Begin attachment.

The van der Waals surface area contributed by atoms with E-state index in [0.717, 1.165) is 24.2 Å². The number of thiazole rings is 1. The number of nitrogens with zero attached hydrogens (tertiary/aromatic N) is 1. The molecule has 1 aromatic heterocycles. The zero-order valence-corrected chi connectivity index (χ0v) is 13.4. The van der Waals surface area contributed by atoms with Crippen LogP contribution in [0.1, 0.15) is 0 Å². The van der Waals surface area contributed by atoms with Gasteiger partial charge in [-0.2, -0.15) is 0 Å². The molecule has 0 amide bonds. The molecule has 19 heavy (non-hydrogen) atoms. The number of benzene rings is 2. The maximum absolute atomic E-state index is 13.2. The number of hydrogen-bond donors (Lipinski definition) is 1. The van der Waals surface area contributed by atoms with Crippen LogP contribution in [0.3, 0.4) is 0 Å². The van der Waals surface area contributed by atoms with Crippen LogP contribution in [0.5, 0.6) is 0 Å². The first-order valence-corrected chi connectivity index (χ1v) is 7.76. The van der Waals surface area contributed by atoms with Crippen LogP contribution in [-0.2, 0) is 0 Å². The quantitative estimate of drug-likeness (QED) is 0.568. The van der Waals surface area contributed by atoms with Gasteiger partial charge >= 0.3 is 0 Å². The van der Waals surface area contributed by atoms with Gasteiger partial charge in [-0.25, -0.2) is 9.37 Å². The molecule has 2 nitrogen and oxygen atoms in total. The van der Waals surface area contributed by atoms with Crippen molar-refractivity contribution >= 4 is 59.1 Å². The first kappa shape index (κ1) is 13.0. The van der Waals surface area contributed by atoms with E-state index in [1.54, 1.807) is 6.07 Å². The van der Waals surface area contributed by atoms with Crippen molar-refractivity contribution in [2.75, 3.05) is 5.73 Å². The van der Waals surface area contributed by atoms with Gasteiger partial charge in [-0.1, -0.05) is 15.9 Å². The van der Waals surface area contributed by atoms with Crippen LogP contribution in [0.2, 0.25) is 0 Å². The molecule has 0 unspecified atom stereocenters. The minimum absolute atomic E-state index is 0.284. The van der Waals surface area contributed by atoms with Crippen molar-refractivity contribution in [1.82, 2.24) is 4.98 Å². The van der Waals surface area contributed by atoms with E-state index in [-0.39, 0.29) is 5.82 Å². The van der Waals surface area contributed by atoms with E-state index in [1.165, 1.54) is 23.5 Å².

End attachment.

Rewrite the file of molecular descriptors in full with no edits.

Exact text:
The van der Waals surface area contributed by atoms with E-state index in [0.717, 1.165) is 24.2 Å². The number of thiazole rings is 1. The number of nitrogens with zero attached hydrogens (tertiary/aromatic N) is 1. The molecule has 1 aromatic heterocycles. The zero-order valence-corrected chi connectivity index (χ0v) is 13.4. The van der Waals surface area contributed by atoms with Crippen LogP contribution in [0.1, 0.15) is 0 Å². The van der Waals surface area contributed by atoms with Gasteiger partial charge in [-0.2, -0.15) is 0 Å². The molecule has 0 amide bonds. The molecule has 19 heavy (non-hydrogen) atoms. The number of benzene rings is 2. The maximum absolute atomic E-state index is 13.2. The number of hydrogen-bond donors (Lipinski definition) is 1. The van der Waals surface area contributed by atoms with Crippen LogP contribution in [0.3, 0.4) is 0 Å². The van der Waals surface area contributed by atoms with Crippen LogP contribution in [0.5, 0.6) is 0 Å². The first-order valence-corrected chi connectivity index (χ1v) is 7.76. The van der Waals surface area contributed by atoms with Crippen LogP contribution in [-0.2, 0) is 0 Å². The quantitative estimate of drug-likeness (QED) is 0.568. The van der Waals surface area contributed by atoms with Gasteiger partial charge >= 0.3 is 0 Å². The van der Waals surface area contributed by atoms with Gasteiger partial charge in [-0.25, -0.2) is 9.37 Å². The molecule has 2 nitrogen and oxygen atoms in total. The van der Waals surface area contributed by atoms with Crippen molar-refractivity contribution >= 4 is 59.1 Å². The first kappa shape index (κ1) is 13.0. The van der Waals surface area contributed by atoms with E-state index in [1.54, 1.807) is 6.07 Å². The van der Waals surface area contributed by atoms with Crippen molar-refractivity contribution in [2.75, 3.05) is 5.73 Å². The van der Waals surface area contributed by atoms with Gasteiger partial charge in [-0.1, -0.05) is 15.9 Å². The van der Waals surface area contributed by atoms with Crippen LogP contribution in [0.2, 0.25) is 0 Å². The molecule has 0 unspecified atom stereocenters. The minimum absolute atomic E-state index is 0.284. The van der Waals surface area contributed by atoms with Crippen molar-refractivity contribution in [1.82, 2.24) is 4.98 Å². The van der Waals surface area contributed by atoms with E-state index in [-0.39, 0.29) is 5.82 Å². The van der Waals surface area contributed by atoms with E-state index in [1.165, 1.54) is 23.5 Å².